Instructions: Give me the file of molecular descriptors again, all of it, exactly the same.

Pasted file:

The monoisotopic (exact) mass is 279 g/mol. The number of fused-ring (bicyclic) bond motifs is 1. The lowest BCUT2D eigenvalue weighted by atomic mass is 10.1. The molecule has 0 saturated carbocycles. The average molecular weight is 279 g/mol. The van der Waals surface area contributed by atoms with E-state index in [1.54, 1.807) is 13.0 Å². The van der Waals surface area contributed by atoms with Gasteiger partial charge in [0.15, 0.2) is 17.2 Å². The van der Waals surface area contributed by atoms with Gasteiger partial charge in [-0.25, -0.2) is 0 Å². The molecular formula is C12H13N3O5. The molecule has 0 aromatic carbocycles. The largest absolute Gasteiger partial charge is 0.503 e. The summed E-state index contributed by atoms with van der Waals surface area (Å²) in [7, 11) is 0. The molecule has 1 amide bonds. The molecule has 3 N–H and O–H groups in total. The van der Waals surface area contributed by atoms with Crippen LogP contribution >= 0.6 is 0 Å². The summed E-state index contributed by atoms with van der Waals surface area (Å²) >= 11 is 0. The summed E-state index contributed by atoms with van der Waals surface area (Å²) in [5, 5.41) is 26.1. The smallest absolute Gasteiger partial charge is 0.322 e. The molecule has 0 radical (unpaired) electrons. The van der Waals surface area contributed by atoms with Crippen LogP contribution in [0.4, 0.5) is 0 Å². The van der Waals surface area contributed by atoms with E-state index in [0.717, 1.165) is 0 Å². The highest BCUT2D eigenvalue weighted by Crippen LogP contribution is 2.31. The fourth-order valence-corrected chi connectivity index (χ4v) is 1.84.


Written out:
The monoisotopic (exact) mass is 279 g/mol. The number of fused-ring (bicyclic) bond motifs is 1. The lowest BCUT2D eigenvalue weighted by atomic mass is 10.1. The molecule has 0 saturated carbocycles. The average molecular weight is 279 g/mol. The van der Waals surface area contributed by atoms with E-state index in [1.54, 1.807) is 13.0 Å². The van der Waals surface area contributed by atoms with Gasteiger partial charge in [0.15, 0.2) is 17.2 Å². The van der Waals surface area contributed by atoms with Gasteiger partial charge in [-0.25, -0.2) is 0 Å². The molecular formula is C12H13N3O5. The molecule has 0 aromatic carbocycles. The largest absolute Gasteiger partial charge is 0.503 e. The summed E-state index contributed by atoms with van der Waals surface area (Å²) in [7, 11) is 0. The molecule has 1 amide bonds. The molecule has 3 N–H and O–H groups in total. The van der Waals surface area contributed by atoms with Crippen LogP contribution >= 0.6 is 0 Å². The summed E-state index contributed by atoms with van der Waals surface area (Å²) >= 11 is 0. The summed E-state index contributed by atoms with van der Waals surface area (Å²) in [5, 5.41) is 26.1. The smallest absolute Gasteiger partial charge is 0.322 e. The molecule has 0 radical (unpaired) electrons. The van der Waals surface area contributed by atoms with Crippen LogP contribution in [0.4, 0.5) is 0 Å². The van der Waals surface area contributed by atoms with E-state index in [0.717, 1.165) is 0 Å². The highest BCUT2D eigenvalue weighted by Crippen LogP contribution is 2.31. The fourth-order valence-corrected chi connectivity index (χ4v) is 1.84.